Unless the job is for a marriage counselor, I don’t see the reason for it.

    1. TheLazyB (UK)*

      I would guess the clueless one. They think employers will think they are steady and responsible. Which….. no.

      Even for marriage guidance. You shouldn’t be disclosing your marital status. It’s not relevant to your ability to support people.

    2. Nashira*

      One doesn’t need to have been in a relationship in order to provide quality relationship counseling. That’s like saying one must have kids to be a child psychologist – they aren’t the same skill sets at all.

      Agreed that marriage being listed on a resume is weird weird weird though. It just has no relevance that I can imagine…

    3. SMT*

      I remember seeing ‘married with three children’ on my Dad’s resume once – maybe it was a thing to include Back in the Day?

      1. grasshopper*

        Yeah, I think that it was supposed to be some indicator of stability or being the kind of employee who would be a nose-to-the-grindstone lifer because they are fulfilling the American Dream of kids, white picket fence and a 30 year career in the same job. Or perhaps because they are somehow more entitled to a job because they are supporting family members?

        I think it is just old-fashioned and clueless.

        1. Allison*

          Probably this. Sure, back in the 50’s and 60’s they definitely gave preference to “family men” when it came to hiring and promotions because they were breadwinners and thus needed the money more than women (who were *clearly* just in it for “pin money”) and single men who had no one to support.

          Or maybe some people just feel the need to paint the whole picture for hiring managers, under the impression that appearing “more human” instead of some faceless application will increase their chances of getting an interview.

          1. Stranger than fiction*

            You know I’ve actually seen this happen to my BF a couple jobs ago. He found out the married with kids coworkers made way more than childless single him and was even passed up for promotion by married with kid but way less qualified coworker.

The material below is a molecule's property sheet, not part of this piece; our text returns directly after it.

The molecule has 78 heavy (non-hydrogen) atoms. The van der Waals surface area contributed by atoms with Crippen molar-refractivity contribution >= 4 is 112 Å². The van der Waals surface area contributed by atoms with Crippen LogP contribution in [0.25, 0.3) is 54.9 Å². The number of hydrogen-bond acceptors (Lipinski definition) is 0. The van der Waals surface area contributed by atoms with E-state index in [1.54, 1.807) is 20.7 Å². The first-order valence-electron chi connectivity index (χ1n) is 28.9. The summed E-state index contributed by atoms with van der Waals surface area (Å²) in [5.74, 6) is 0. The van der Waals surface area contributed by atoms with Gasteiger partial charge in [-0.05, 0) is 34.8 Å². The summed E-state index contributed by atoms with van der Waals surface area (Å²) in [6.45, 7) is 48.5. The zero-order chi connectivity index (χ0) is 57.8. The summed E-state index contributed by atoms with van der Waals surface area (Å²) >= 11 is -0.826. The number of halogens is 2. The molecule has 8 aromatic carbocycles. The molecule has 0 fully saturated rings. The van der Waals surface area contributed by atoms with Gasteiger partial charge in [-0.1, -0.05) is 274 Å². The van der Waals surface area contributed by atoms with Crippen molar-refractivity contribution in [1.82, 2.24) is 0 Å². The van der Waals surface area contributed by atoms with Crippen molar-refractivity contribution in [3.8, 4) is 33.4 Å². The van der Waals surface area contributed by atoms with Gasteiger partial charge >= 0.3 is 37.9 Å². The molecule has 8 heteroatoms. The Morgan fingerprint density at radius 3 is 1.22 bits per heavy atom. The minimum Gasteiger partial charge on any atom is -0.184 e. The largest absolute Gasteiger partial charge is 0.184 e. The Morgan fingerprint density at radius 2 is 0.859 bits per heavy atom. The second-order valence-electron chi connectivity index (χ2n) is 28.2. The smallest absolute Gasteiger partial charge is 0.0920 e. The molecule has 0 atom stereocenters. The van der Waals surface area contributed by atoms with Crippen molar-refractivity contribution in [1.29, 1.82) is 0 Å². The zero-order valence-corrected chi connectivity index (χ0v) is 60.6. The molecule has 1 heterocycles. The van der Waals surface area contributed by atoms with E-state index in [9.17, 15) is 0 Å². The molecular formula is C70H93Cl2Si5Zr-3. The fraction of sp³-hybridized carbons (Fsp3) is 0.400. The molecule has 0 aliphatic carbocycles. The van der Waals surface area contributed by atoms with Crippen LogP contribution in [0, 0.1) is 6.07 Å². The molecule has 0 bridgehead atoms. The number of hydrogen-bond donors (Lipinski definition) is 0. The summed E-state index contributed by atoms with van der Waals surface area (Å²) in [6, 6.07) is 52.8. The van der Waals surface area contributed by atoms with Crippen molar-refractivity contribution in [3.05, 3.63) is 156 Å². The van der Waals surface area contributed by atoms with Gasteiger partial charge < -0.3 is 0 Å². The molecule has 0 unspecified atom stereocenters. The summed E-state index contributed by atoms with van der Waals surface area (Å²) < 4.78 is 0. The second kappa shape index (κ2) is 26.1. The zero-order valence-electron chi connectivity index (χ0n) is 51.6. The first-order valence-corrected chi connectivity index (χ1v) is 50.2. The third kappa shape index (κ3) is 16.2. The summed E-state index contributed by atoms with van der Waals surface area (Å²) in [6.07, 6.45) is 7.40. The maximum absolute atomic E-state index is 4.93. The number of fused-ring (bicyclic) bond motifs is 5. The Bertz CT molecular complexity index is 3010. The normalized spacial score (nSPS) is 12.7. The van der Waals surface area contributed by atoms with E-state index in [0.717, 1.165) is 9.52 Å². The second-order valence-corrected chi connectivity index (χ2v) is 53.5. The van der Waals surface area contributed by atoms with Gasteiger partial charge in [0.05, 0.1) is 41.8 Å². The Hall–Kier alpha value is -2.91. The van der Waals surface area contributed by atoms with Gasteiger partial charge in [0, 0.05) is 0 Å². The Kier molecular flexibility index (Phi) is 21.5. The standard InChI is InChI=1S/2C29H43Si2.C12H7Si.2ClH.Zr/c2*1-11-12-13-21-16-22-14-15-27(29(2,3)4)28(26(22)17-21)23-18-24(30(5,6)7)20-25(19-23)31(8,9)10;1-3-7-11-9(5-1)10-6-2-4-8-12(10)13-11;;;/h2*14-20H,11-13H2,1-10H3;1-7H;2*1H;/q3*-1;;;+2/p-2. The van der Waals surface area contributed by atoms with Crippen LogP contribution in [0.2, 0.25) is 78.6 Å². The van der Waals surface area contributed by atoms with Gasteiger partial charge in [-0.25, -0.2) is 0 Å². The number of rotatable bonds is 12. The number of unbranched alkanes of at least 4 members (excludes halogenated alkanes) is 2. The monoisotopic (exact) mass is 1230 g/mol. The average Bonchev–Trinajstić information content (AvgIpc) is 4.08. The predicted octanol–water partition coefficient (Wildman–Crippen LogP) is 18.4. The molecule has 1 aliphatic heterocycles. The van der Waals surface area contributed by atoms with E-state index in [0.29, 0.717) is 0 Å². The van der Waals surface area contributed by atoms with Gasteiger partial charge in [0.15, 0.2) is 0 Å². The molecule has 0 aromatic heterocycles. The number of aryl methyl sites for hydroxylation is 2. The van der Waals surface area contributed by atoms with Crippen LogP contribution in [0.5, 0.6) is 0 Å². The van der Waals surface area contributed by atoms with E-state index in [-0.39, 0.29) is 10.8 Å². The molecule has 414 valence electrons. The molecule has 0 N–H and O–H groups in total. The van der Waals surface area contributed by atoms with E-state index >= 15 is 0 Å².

1. Ineloquent*

              Isn’t familial status one of those things that is actually illegal to discriminate against? Or is that just in housing?

              1. Hotstreak*

                It’s extremely common for companies to offer different benefits packages for married vs. single employees, unfortunately.

      2. Kelly L.*

        Yep. My dad did this too. I remember him sending out resumes in the 80s with his marital status and number of kids. I think it was outdated even then–he was probably carrying over something he’d learned in the 60s or 70s–but yeah, I think he was trying to prove he was either a good family man or needed the job because he had kids to support. His height and weight were on it too!

        1. Sara*

          I lived outside the U.S. for a couple of years, and one of the resume norms in that country (it might be regional, I’m not sure) was to include, in addition to height and weight, one’s “overall health status.” I never saw anyone list their health as anything but “excellent” – and I reviewed a lot of resumes in my job! I always wondered whether this was an accurate representation of the candidate’s health, or the thing you were supposed to put down regardless, or an attempt to circumvent potential health-related discrimination, or what.